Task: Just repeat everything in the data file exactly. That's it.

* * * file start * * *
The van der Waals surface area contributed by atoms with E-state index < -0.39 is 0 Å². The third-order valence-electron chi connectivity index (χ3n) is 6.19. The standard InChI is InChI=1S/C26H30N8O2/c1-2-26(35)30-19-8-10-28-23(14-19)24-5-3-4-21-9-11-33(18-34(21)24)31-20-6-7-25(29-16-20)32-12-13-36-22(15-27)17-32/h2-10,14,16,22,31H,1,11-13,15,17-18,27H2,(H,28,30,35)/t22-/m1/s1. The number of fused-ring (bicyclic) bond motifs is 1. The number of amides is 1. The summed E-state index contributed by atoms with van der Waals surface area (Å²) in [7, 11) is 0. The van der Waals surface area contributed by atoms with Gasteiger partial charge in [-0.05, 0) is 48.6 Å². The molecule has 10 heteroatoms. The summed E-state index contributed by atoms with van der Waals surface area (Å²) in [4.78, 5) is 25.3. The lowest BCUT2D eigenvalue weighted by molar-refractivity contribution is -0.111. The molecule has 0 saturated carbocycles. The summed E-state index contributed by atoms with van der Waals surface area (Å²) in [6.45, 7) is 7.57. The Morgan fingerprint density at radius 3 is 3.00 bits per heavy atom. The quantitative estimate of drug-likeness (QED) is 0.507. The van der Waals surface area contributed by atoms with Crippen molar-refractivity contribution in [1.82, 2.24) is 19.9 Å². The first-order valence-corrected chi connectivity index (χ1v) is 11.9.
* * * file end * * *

The van der Waals surface area contributed by atoms with E-state index < -0.39 is 0 Å². The third-order valence-electron chi connectivity index (χ3n) is 6.19. The standard InChI is InChI=1S/C26H30N8O2/c1-2-26(35)30-19-8-10-28-23(14-19)24-5-3-4-21-9-11-33(18-34(21)24)31-20-6-7-25(29-16-20)32-12-13-36-22(15-27)17-32/h2-10,14,16,22,31H,1,11-13,15,17-18,27H2,(H,28,30,35)/t22-/m1/s1. The number of fused-ring (bicyclic) bond motifs is 1. The number of amides is 1. The summed E-state index contributed by atoms with van der Waals surface area (Å²) in [7, 11) is 0. The van der Waals surface area contributed by atoms with Gasteiger partial charge in [-0.05, 0) is 48.6 Å². The molecule has 10 heteroatoms. The summed E-state index contributed by atoms with van der Waals surface area (Å²) in [4.78, 5) is 25.3. The lowest BCUT2D eigenvalue weighted by molar-refractivity contribution is -0.111. The molecule has 0 saturated carbocycles. The summed E-state index contributed by atoms with van der Waals surface area (Å²) in [6.45, 7) is 7.57. The Morgan fingerprint density at radius 3 is 3.00 bits per heavy atom. The quantitative estimate of drug-likeness (QED) is 0.507. The van der Waals surface area contributed by atoms with Crippen molar-refractivity contribution in [1.82, 2.24) is 19.9 Å². The first-order valence-corrected chi connectivity index (χ1v) is 11.9.